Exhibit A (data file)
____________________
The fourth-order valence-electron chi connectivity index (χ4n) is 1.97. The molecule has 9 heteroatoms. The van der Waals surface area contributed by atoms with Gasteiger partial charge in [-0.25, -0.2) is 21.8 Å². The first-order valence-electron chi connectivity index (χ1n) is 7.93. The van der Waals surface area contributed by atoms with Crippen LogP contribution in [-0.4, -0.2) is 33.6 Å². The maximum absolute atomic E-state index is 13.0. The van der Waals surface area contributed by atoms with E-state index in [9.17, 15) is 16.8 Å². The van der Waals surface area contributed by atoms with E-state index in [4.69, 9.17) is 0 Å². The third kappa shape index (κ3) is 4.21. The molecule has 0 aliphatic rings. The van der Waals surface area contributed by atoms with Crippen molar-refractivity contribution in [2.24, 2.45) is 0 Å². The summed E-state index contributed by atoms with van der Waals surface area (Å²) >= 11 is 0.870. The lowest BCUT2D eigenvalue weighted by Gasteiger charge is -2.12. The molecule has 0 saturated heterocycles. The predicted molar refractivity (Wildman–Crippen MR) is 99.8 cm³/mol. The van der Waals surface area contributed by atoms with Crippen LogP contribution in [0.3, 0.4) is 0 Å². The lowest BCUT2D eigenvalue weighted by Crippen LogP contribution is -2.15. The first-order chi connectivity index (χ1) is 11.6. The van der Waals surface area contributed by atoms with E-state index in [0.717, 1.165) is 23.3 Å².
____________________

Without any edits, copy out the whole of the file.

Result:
The fourth-order valence-electron chi connectivity index (χ4n) is 1.97. The molecule has 9 heteroatoms. The van der Waals surface area contributed by atoms with Gasteiger partial charge in [-0.25, -0.2) is 21.8 Å². The first-order valence-electron chi connectivity index (χ1n) is 7.93. The van der Waals surface area contributed by atoms with Crippen LogP contribution in [-0.4, -0.2) is 33.6 Å². The maximum absolute atomic E-state index is 13.0. The van der Waals surface area contributed by atoms with E-state index in [9.17, 15) is 16.8 Å². The van der Waals surface area contributed by atoms with E-state index in [4.69, 9.17) is 0 Å². The third kappa shape index (κ3) is 4.21. The molecule has 0 aliphatic rings. The van der Waals surface area contributed by atoms with Crippen molar-refractivity contribution in [2.24, 2.45) is 0 Å². The summed E-state index contributed by atoms with van der Waals surface area (Å²) >= 11 is 0.870. The lowest BCUT2D eigenvalue weighted by Gasteiger charge is -2.12. The molecule has 0 saturated heterocycles. The predicted molar refractivity (Wildman–Crippen MR) is 99.8 cm³/mol. The van der Waals surface area contributed by atoms with Crippen LogP contribution in [0.3, 0.4) is 0 Å². The lowest BCUT2D eigenvalue weighted by Crippen LogP contribution is -2.15. The first-order chi connectivity index (χ1) is 11.6. The van der Waals surface area contributed by atoms with E-state index in [0.717, 1.165) is 23.3 Å².